Sandy caused many problems during its life. Here are some of the most impressive statistics from the storm.
Sandy is not the strongest hurricane north of Cape Hatteras.
A near-record low barometric pressure occurred with Sandy offshore Monday afternoon. The pressure bottomed at 27.76 inches. For a storm north of Cape Hatteras, N.C., Hurricane Gladys of 1977 holds the record at 27.73 inches. Gladys was a Category 4 hurricane which remained off the coast of the U.S.
However, Sandy had the lowest pressure of any storm that made landfall north of Cape Hatteras. This includes the 1938 New England Hurricane with 27.96 inches. 1954's Hazel, which had lower pressure at 27.67 inches, made landfall south of Cape Hatteras. Incidentally, the average atmosphere pressure is 29.92 inches.
Additional record pressure information can be found below.
This map shows how much rain has already fallen from Sandy through Tuesday afternoon.
HIGHEST RAINFALL TOTALS BY STATE:
Andrews AFB, Md.: 15.3" (unconfirmed)
Easton, Md.: 12.55"
Wildwood Crest, N.J.: 11.67"
Virginia Beach, Va.: 9.57"
Milford, Del.: 9.55"
Maysville, W.Va.: 7.75"
Hanover, Pa.: 7.61"
Washington, D.C.: 5.44"
Lorain, Ohio: 4.29"
East Milton, Mass.: 3.03"
Jaffrey, N.H.: 3.83"
Niagara Falls, N.Y.: 3.02"
Willimantic, Conn: 1.43"
HIGHEST WIND GUSTS BY STATE (>74 mph):
Eatons Neck, N.Y.: 94 mph
Montclair, N.J.: 88 mph
Westerly, R.I.: 86 mph
Madison, Conn.: 85 mph
Cuttyhunk, Mass.: 83 mph
Allentown, Pa.: 81 mph
Highland Beach, Md.: 79 mph
Chester Gap, Va.: 79 mph
HIGHEST SNOW AMOUNTS BY STATE:
Redhouse, Md.: 29"
Clayton, W.Va.: 33.0"
Champion, Pa.: 13"
Haywood County, N.C.: 24"
Norton, Va.: 24"
Mt. Leconte, Tenn.: 34"
Payne Gap, Ky.: 14"
Bellefontaine, Ohio: 3.5"
SNOW AMOUNTS ESTIMATED AT SKI RESORTS:
Snowshoe, W.Va.: 36"
Wisp, Md.: 36"
Seven Springs, Pa.: 28"
Beech Mountain, NC: 22"
Charleston, W.Va. had its snowiest October on record with 10.1" (.7" on the 29th and 9.4" on the 30th). The old record for snowiest October was 2.8" during 1961.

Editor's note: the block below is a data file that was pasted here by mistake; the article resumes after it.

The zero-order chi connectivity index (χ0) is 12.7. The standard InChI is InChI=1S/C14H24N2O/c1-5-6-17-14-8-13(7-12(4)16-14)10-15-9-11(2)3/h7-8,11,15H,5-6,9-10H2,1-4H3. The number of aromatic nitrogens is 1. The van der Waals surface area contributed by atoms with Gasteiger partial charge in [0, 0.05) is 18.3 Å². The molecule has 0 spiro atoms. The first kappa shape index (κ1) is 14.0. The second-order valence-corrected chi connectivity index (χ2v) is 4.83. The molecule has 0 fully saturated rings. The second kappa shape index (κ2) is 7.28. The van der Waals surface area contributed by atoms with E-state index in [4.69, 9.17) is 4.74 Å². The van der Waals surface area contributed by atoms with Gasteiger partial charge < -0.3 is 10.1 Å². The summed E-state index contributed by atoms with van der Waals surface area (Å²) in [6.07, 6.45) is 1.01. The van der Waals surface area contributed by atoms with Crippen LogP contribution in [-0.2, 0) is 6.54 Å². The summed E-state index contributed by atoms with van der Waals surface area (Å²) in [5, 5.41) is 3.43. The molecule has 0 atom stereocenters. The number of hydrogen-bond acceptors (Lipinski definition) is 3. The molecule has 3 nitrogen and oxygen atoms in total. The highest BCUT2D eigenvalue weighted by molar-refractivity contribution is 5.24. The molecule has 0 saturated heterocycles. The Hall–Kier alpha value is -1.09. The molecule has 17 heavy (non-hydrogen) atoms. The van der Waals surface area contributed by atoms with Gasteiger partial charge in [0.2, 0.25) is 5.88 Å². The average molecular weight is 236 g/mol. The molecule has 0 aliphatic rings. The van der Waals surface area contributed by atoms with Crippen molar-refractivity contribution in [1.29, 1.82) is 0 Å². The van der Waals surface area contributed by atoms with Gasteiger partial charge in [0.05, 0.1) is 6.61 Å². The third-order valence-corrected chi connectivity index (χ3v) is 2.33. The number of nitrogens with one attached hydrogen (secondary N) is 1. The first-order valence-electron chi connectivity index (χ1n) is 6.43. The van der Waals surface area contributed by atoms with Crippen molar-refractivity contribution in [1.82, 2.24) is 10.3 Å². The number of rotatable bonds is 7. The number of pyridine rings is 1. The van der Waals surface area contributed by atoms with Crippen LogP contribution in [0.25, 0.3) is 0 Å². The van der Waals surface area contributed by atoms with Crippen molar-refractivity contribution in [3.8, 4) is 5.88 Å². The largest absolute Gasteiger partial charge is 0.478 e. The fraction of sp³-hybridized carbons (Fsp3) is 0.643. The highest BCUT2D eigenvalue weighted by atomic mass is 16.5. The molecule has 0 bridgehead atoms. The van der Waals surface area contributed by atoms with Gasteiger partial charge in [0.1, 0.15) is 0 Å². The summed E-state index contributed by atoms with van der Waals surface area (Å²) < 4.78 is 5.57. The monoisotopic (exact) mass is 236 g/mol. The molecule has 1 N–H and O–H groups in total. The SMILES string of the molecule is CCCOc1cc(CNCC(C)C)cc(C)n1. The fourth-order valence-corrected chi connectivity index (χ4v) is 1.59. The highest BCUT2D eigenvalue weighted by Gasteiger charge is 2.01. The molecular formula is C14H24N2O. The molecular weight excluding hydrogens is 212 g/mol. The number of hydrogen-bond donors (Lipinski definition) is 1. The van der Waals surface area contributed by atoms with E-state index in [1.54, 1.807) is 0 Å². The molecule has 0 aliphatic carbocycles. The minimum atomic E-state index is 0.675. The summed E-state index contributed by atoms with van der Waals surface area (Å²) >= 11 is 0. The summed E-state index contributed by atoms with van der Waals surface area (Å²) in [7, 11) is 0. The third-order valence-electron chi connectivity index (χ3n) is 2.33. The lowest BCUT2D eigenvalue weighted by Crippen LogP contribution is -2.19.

POWER OUTAGES: CNN reported more than 7.5 million
By comparison, Hurricane Ike had 7.5 million over his entire path.
39.67 feet 500 miles southeast of Atlantic City, N.J.
32.5 feet just outside New York Harbor entrance
21.7 feet lower Lake Michigan
TOP STORM SURGES:
The Battery, N.Y.: ~9 feet above normal
Kings Point, N.Y.: ~12.5 feet above normal
New Haven, Conn.: ~9 feet above normal
RECORD LOWEST PRESSURE (ON LAND):
Atlantic City, N.J.: 948.3 mb (28.00" Hg)
Philadelphia, Pa.: 953mb (28.23" Hg)
Harrisburg, Pa.: 963mb (28.46" Hg)
Scranton, Pa.: 971mb (28.69" Hg)
Trenton, N.J.: 958mb (28.31" Hg)
Baltimore, Md.: 965mb (28.49" Hg)
Harrisburg, Pa.: 964mb (28.46" Hb)
A slow-moving low pressure system will make residents of the Northwest reach for their raincoats and umbrellas each day through the remainder of the week.
A large storm will form over the eastern half of the nation next week and will bring a swath of unsettled conditions for days.
With a growing demand among young adults to live in more connected, urban communities, it remains unclear if they will make the push toward a more environmentally sustainable future.
Cooler weather and rain showers will be the resounding theme for Seattle this week.
Despite sunny skies to start the week, clouds and rain showers will dampen Minneapolis through late week.
After receiving 0.4 of an inch of rain Tuesday, drier weather will linger in the area throughout the week until Friday.
Eastern States (1986)
Heavy, wet snow on I-84 and other parts of the Poconos and Catskills. Snowfall totals included: Tobyhana, PA 24" Hawley, PA 18" Eldred, NY 24" Slide Mountain, NY 19" Lake Wallenpaupack, PA 16" East Stroudsburg, PA 14" East Jewitt, NY 16"
Ft. Lauderdale, FL (1994)
4" of rain.
State College, PA (1996)
75 mph wind gust during a severe thunderstorm.